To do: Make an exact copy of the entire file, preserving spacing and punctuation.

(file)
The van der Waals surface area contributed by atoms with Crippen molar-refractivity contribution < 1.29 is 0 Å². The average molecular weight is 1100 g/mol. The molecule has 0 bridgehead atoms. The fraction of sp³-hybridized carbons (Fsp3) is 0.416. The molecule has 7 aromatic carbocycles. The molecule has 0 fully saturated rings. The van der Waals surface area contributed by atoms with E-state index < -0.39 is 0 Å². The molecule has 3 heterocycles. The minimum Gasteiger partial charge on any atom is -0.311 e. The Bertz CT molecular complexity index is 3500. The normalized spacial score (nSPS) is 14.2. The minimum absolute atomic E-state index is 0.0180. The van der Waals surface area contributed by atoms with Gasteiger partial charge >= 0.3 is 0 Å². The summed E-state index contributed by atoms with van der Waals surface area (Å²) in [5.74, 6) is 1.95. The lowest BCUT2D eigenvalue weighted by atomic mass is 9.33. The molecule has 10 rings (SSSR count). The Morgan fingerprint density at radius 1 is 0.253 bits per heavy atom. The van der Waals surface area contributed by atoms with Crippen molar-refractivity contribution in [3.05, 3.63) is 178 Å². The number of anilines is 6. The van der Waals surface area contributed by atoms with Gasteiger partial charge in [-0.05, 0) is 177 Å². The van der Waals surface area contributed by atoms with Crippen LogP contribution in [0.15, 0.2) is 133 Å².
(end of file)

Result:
The van der Waals surface area contributed by atoms with Crippen molar-refractivity contribution < 1.29 is 0 Å². The average molecular weight is 1100 g/mol. The molecule has 0 bridgehead atoms. The fraction of sp³-hybridized carbons (Fsp3) is 0.416. The molecule has 7 aromatic carbocycles. The molecule has 0 fully saturated rings. The van der Waals surface area contributed by atoms with E-state index < -0.39 is 0 Å². The molecule has 3 heterocycles. The minimum Gasteiger partial charge on any atom is -0.311 e. The Bertz CT molecular complexity index is 3500. The normalized spacial score (nSPS) is 14.2. The minimum absolute atomic E-state index is 0.0180. The van der Waals surface area contributed by atoms with Gasteiger partial charge >= 0.3 is 0 Å². The summed E-state index contributed by atoms with van der Waals surface area (Å²) in [5.74, 6) is 1.95. The lowest BCUT2D eigenvalue weighted by atomic mass is 9.33. The molecule has 10 rings (SSSR count). The Morgan fingerprint density at radius 1 is 0.253 bits per heavy atom. The van der Waals surface area contributed by atoms with Crippen molar-refractivity contribution in [3.05, 3.63) is 178 Å². The number of anilines is 6. The van der Waals surface area contributed by atoms with Gasteiger partial charge in [-0.05, 0) is 177 Å². The van der Waals surface area contributed by atoms with Crippen LogP contribution in [0.15, 0.2) is 133 Å².